MODULE(9) MidnightBSD Kernel Developer’s Manual MODULE(9)

NAME

module — structure describing a kernel module

DESCRIPTION

Each module in the kernel is described by a module_t structure. The structure contains the name of the device, a unique ID number, a pointer to an event handler function and to an argument, which is given to the event handler, as well as some kernel internal data.

The DECLARE_MODULE(9) macro registers the module with the system.

When the module is loaded, the event handler function is called with the what argument set to MOD_LOAD.

On unload it is first called with what set to MOD_QUIESCE. If the unload was not forced, a non-zero return will prevent the unload from happening.

If the unload continues what is set to MOD_UNLOAD. If the module returns non-zero to this, the unload will not happen.

The difference between MOD_QUIESCE and MOD_UNLOAD is that the module should fail MOD_QUIESCE if it is currently in use, whereas MOD_UNLOAD should only fail if it is impossible to unload the module, for instance because there are memory references to the module which cannot be revoked.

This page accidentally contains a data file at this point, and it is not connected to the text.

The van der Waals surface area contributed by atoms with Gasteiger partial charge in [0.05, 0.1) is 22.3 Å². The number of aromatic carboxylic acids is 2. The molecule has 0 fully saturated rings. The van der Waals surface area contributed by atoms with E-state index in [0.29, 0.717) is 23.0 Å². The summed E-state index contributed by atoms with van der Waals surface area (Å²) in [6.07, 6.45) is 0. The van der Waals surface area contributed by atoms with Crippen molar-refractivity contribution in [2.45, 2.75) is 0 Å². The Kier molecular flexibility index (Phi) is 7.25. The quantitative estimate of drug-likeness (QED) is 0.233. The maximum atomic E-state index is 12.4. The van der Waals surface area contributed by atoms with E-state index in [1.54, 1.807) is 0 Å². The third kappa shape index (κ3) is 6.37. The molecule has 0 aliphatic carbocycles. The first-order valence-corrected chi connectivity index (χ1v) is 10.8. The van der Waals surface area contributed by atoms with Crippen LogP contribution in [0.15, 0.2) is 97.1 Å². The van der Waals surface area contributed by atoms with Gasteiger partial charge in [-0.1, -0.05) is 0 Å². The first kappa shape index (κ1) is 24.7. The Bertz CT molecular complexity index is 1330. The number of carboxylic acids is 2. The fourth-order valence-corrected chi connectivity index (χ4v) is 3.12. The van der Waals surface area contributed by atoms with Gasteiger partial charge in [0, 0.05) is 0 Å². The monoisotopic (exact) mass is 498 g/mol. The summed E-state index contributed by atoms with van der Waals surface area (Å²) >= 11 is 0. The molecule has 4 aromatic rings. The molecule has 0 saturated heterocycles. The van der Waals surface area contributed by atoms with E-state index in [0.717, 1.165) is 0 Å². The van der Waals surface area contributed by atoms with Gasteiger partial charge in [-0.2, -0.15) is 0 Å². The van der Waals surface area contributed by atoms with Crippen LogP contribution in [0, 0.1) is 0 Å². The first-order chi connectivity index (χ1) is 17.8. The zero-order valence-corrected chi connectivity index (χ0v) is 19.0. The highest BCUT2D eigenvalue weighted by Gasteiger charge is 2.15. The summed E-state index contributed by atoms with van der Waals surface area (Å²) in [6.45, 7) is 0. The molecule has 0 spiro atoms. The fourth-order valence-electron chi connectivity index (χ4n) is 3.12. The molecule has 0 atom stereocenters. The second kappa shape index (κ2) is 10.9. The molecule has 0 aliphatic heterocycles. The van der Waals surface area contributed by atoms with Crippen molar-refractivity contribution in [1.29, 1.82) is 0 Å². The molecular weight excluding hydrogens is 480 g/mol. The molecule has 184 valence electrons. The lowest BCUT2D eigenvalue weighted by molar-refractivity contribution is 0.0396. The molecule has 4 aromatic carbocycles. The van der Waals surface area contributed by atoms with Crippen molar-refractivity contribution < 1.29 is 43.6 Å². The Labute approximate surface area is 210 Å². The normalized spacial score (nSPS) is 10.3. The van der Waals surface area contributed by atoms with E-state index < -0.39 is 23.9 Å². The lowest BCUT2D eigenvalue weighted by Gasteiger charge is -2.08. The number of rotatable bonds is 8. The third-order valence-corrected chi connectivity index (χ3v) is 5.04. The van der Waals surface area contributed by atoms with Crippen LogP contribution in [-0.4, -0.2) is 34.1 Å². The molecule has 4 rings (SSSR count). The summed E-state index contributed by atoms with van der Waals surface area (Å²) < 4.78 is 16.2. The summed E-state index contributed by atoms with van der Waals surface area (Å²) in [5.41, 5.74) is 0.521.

When the system is shutting down, what contains the value of MOD_SHUTDOWN.

The module should return EOPNOTSUPP for unsupported and unrecognized values of what.

EXAMPLES

#include <sys/param.h>
#include <sys/kernel.h>
#include <sys/module.h>

static int foo_handler(module_t mod, int /*modeventtype_t*/ what,
void *arg);

static moduledata_t mod_data= {
"foo",
foo_handler,
0
};

MODULE_VERSION(foo, 1);
MODULE_DEPEND(foo, bar, 1, 3, 4);

DECLARE_MODULE(foo, mod_data, SI_SUB_EXEC, SI_ORDER_ANY);

SEE ALSO

DECLARE_MODULE(9), DEV_MODULE(9), DRIVER_MODULE(9), MODULE_DEPEND(9), MODULE_VERSION(9), SYSCALL_MODULE(9)

/usr/share/examples/kld

AUTHORS

This manual page was written by Alexander Langer 〈alex@FreeBSD.org〉.

MidnightBSD 0.3 July 19, 2007 MidnightBSD 0.3